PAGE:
12/05/2006, 00.00
TURKEY
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The struggle of a family to keep a church open

by Mavi Zambak
Slander and bureaucratic excuses face an Italian man, his Turkish wife and their two children as they seek to preserve the only Christian building in Samsun. They hope the journey of the Pope will bring true religious freedom to Turkey.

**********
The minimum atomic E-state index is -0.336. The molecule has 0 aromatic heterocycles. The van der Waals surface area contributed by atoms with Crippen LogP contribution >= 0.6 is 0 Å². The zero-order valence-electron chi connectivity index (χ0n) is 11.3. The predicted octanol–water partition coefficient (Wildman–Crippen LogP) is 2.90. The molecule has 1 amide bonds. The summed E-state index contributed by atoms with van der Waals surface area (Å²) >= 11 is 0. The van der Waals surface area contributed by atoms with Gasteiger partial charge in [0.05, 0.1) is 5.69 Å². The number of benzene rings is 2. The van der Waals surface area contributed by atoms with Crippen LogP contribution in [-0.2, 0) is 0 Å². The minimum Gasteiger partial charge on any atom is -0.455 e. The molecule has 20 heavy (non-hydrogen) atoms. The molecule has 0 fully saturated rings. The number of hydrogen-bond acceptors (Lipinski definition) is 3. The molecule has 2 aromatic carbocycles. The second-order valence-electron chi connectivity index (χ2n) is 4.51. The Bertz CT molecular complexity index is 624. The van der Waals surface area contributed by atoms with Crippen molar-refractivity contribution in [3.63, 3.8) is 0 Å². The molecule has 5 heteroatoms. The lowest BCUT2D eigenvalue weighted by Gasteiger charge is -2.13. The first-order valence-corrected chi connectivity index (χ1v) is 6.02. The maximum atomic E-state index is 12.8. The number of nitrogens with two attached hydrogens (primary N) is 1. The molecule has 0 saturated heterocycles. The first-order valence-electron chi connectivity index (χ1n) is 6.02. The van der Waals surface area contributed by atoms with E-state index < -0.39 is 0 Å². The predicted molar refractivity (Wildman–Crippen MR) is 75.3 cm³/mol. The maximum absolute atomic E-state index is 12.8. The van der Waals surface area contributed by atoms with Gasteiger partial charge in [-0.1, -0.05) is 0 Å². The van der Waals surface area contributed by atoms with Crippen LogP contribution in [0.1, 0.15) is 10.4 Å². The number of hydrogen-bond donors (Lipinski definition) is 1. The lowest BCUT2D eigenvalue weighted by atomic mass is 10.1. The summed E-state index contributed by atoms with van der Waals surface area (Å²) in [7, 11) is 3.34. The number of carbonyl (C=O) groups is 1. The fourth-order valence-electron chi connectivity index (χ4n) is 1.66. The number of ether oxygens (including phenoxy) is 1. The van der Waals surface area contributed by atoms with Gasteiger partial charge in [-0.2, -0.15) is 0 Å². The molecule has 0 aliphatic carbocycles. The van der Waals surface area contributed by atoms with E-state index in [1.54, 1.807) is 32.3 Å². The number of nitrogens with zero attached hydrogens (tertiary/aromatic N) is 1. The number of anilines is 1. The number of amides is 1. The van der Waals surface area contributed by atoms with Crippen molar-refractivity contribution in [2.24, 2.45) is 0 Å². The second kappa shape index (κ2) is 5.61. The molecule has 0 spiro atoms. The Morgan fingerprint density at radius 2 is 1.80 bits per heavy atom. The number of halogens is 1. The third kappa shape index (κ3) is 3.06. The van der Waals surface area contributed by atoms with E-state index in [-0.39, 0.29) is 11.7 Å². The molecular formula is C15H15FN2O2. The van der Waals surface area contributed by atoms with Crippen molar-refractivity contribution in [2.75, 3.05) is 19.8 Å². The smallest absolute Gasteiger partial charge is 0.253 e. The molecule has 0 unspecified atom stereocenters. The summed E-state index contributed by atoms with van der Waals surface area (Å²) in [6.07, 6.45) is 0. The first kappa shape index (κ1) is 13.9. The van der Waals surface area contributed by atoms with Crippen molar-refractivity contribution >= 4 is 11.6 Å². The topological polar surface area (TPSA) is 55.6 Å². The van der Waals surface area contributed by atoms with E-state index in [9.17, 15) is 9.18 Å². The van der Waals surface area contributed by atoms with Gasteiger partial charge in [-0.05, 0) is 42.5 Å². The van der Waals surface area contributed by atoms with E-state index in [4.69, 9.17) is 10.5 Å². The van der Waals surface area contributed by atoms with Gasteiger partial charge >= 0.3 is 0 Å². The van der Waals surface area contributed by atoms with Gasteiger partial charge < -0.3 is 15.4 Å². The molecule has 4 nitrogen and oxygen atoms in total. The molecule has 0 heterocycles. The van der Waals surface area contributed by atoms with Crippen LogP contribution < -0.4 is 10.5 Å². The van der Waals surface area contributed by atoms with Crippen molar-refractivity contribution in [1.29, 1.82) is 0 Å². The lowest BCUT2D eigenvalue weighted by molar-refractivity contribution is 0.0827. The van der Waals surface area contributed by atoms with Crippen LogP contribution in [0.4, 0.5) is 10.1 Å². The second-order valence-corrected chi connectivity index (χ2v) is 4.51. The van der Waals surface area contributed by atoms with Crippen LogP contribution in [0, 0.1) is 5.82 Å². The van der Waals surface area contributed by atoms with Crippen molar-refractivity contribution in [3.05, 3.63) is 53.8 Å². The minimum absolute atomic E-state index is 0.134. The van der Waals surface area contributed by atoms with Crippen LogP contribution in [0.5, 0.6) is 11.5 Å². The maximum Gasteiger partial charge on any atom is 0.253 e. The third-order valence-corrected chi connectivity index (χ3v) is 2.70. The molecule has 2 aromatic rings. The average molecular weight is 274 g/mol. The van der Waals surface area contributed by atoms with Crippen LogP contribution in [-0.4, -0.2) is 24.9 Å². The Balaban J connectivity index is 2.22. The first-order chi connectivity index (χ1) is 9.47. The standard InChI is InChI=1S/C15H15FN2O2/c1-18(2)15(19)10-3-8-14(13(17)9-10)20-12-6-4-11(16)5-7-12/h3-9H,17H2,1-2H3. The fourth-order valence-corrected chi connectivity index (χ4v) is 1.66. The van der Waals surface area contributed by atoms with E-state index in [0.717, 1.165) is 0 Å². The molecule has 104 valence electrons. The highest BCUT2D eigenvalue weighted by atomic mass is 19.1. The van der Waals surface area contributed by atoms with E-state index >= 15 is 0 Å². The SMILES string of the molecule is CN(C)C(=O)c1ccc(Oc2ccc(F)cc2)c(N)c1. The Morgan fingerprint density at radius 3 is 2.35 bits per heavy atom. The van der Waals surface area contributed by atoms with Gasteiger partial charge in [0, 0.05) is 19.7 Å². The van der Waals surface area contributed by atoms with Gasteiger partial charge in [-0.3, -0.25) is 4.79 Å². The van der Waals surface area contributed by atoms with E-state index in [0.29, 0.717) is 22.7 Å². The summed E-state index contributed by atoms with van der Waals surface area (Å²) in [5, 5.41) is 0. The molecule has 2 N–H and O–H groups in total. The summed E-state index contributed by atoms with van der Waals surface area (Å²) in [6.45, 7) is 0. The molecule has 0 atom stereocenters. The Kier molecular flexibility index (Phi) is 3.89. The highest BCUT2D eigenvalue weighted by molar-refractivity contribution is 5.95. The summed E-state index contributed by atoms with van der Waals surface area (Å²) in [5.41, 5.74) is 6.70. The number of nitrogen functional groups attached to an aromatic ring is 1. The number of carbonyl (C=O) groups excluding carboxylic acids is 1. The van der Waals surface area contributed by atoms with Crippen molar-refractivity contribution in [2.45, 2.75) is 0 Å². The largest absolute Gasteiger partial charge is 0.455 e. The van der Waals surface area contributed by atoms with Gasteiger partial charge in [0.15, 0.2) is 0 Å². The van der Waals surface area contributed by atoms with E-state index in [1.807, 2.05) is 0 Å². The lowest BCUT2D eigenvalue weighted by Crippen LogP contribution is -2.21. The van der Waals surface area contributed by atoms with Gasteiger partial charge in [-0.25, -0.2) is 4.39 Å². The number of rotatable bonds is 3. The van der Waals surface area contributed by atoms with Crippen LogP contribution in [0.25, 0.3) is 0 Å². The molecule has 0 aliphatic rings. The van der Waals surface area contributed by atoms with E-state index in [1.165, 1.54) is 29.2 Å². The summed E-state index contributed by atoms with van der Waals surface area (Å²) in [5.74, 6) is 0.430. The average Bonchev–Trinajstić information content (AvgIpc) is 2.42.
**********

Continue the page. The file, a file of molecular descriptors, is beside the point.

Istanbul (AsiaNews) – “When religious freedom is institutionally guaranteed and effectively respected for both individuals and communities, it becomes for all believers the necessary condition for their loyal contribution to building society, in an attitude of sincere service, especially towards the more vulnerable and the poor”. These words spoken by Benedict XVI – in his meeting with Ali Bardakoglu, chairman of Turkey’s Religious Affairs Directorate, in Ankara on 28 November – are still echoing in the ears of Simon Matteoli. Will this scenario remain just an utopia? Simon managed to get a glimpse of the Pope from the back pews of the Cathedral of the Holy Spirit in Istanbul, during the solemn Eucharistic celebration that took place on 1 December. He would have wanted to tell him his story, the dreams he carries in his heart, together with his wife and his two small children, whose lives were abruptly turned upside down in the past few months. He would have wanted to share his fatigue and the obstacles that are being put in his way as he tried to settle by the Black Sea and to keep a Church open there. Simon made do with looking at the Pope, extending his hand through the crowd, and gleaning a word of encouragement from his speeches. Then he returned to anonymity and shortly after he saw the Pope in Istanbul, Simon was forced to return to Italy because visa problems prevented him from staying in Turkey. Now he is in Rome, trying to resolve the many bureaucratic obstacles that have come his way, all arising from a “question of residency”. The 35-year-old is married to a Turkish woman who he met one summer when he went to help in a church in Smyrna. He has never stopped thinking about how he could serve the Church and Turkey. Thus, after spending the first five years of their married life in Italy, the couple felt the desire to go to live in Turkey. As it happened, the desire re-surfaced just after the murder of Don Andrea Santoro. The couple, both involved in the church, felt they would be betraying their vocation if they remained in Italy, inundated by a capitalist logic based on the search for gain and wellbeing. He had a good job as a computer technician and she was the mother of two beautiful children aged two and four, a comfortable and fulfilled life. The couple underwent months of considerable inner turmoil struggle: all his family disagreed with him, and his parents and brothers did all they could to oppose such an outrageous plan that could well endanger the life of the couple and their two small children. On the other hand, an inner voice insisted that this was the time to live their faith to the fullest. They contacted Mgr Luigi Padovese, Apostolic Vicar of Anatolia, who proposed that they go to Samsun, a small town on the Black Sea, where a church dedicated to Our Lady of Sorrows would soon be without a priest. The priest in question was Fr Pierre Brunissen, a French Fidei Donum priest, who was knifed and injured by an unbalanced man in early July, just a few days after the call. But by now the couple had decided: they rented their house near Pisa, he left the VAT number of his company active, they gave up everything else and packed their bags to head for Samsun. They arrived at the Black Sea in a “hot” time: police were deployed to protect the house and church, the telephone was tapped, and there was plenty of work to organize a farewell celebration for Fr Pierre. The celebration was organized in mid-September and it was then that the young family started to be slandered. Not five days later, they saw their photo on the front page of local newspapers with a caption in capital letters: “They will bring shame on Turkey”, flanked by an article that outlined their intentions (not their true ones) to have money sent to them from Italy to subsidize an association for handicapped people: this would have discredited Turkey and its abilities to look after its own disabled citizens. After that, they were even assigned a bodyguard, although it is not clear whether he was supplied to protect or instead to monitor them. After three months, a letter arrived from the local prefecture, informing them that they cannot continue to live in the church because their residence permit stipulated they were lay people, not religious. So another lengthy bureaucratic procedure was called for and it was not known when or how they would be issued a “work permit” that would allow them to “reside” in church. In the meantime, they were invited to return to Italy to redo their application from there. “How much impact will the visit of the Pope have on religious freedom in Turkey, which also depends on these very practical matters?” asked a saddened Simon. “We are in Samsun to bear witness as a Christian family. For the moment, there is no priest there and so we were keeping the church open, organizing daily prayers and the Liturgy of the Word, but we want all this to be seen as a service we are undertaking as lay people without challenging church and civil laws. I have the impression that what causes annoyance is precisely this: in this closed city, used to viewing anything different as the enemy, it is the Christian presence that causes annoyance.” He continued: “The Christian community here is truly reduced to being a tiny light. Apart from us there is a Turkish family of converts and an Armenian family that lives 50km from the city. We pray with them and once a month the new priest comes from Trabzon (400km away from where we are) to celebrate Mass. Five or six Presbyterian Protestants also come to pray, as do some Georgian women, because they feel part of a family here and it is the only open church in the area.” Already 30 years ago, the mayor at the time had issued a warrant for the destruction of this last church in the city to remain standing after the Orthodox and Armenian churches were razed to the ground. But it was not demolished by rollers thanks to a very skilled Turkish lawyer, a Muslim, who managed to find an edict of the sultan that declared “the importance of guaranteeing a Christian presence because the testimony of that which is different causes society to progress towards the greater good.” Thus, he encouraged the construction of this church in Samsun and defended its preservation. “Still today, we count of the goodwill of people who believe in our presence and we heartily hope that the visit of the Pope will help to open the hearts and minds of Turkish leaders so that they will take concrete steps towards true religious freedom, grasping the precious nature of peaceful coexistence between different religions and cultures,” said Simon, his eyes bright, lively and determined. “We also hope that the European Community will encourage and accompany this journey towards respect of religious freedom, insisting that real changes take place in the mentality and laws regarding religious and ethnic minorities. Finally, we hope that even the Church, thanks to this journey of Benedict XVI, has become aware of our modest size and our misery and that it will support us by sending men and women of God who are capable of being the gospel seed that Don Andrea Santoro desired, he who gave up his life in this land.”